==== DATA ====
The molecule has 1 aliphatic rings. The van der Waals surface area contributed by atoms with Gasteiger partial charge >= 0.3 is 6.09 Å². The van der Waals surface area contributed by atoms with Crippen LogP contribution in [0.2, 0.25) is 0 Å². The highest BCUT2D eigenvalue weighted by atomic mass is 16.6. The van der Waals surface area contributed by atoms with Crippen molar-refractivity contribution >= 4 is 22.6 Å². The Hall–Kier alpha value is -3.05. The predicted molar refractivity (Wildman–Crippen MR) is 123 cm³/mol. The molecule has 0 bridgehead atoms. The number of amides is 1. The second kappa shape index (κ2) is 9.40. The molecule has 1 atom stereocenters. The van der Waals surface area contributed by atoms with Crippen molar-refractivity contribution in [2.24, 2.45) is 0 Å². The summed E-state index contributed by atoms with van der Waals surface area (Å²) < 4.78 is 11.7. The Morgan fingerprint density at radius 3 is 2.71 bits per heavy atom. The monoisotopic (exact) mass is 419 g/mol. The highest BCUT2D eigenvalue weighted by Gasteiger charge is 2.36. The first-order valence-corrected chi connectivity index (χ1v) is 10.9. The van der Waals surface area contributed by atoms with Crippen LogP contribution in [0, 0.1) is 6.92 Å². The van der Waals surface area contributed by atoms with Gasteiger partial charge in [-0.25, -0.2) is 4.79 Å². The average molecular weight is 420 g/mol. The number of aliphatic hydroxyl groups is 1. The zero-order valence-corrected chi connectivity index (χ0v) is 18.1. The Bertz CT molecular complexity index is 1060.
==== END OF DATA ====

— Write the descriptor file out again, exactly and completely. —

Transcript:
The molecule has 1 aliphatic rings. The van der Waals surface area contributed by atoms with Gasteiger partial charge >= 0.3 is 6.09 Å². The van der Waals surface area contributed by atoms with Crippen LogP contribution in [0.2, 0.25) is 0 Å². The highest BCUT2D eigenvalue weighted by atomic mass is 16.6. The van der Waals surface area contributed by atoms with Crippen molar-refractivity contribution >= 4 is 22.6 Å². The Hall–Kier alpha value is -3.05. The predicted molar refractivity (Wildman–Crippen MR) is 123 cm³/mol. The molecule has 0 bridgehead atoms. The number of amides is 1. The second kappa shape index (κ2) is 9.40. The molecule has 1 atom stereocenters. The van der Waals surface area contributed by atoms with Crippen molar-refractivity contribution in [2.24, 2.45) is 0 Å². The summed E-state index contributed by atoms with van der Waals surface area (Å²) < 4.78 is 11.7. The Morgan fingerprint density at radius 3 is 2.71 bits per heavy atom. The monoisotopic (exact) mass is 419 g/mol. The highest BCUT2D eigenvalue weighted by Gasteiger charge is 2.36. The first-order valence-corrected chi connectivity index (χ1v) is 10.9. The van der Waals surface area contributed by atoms with Crippen LogP contribution in [0, 0.1) is 6.92 Å². The van der Waals surface area contributed by atoms with Gasteiger partial charge in [-0.25, -0.2) is 4.79 Å². The average molecular weight is 420 g/mol. The number of aliphatic hydroxyl groups is 1. The zero-order valence-corrected chi connectivity index (χ0v) is 18.1. The Bertz CT molecular complexity index is 1060.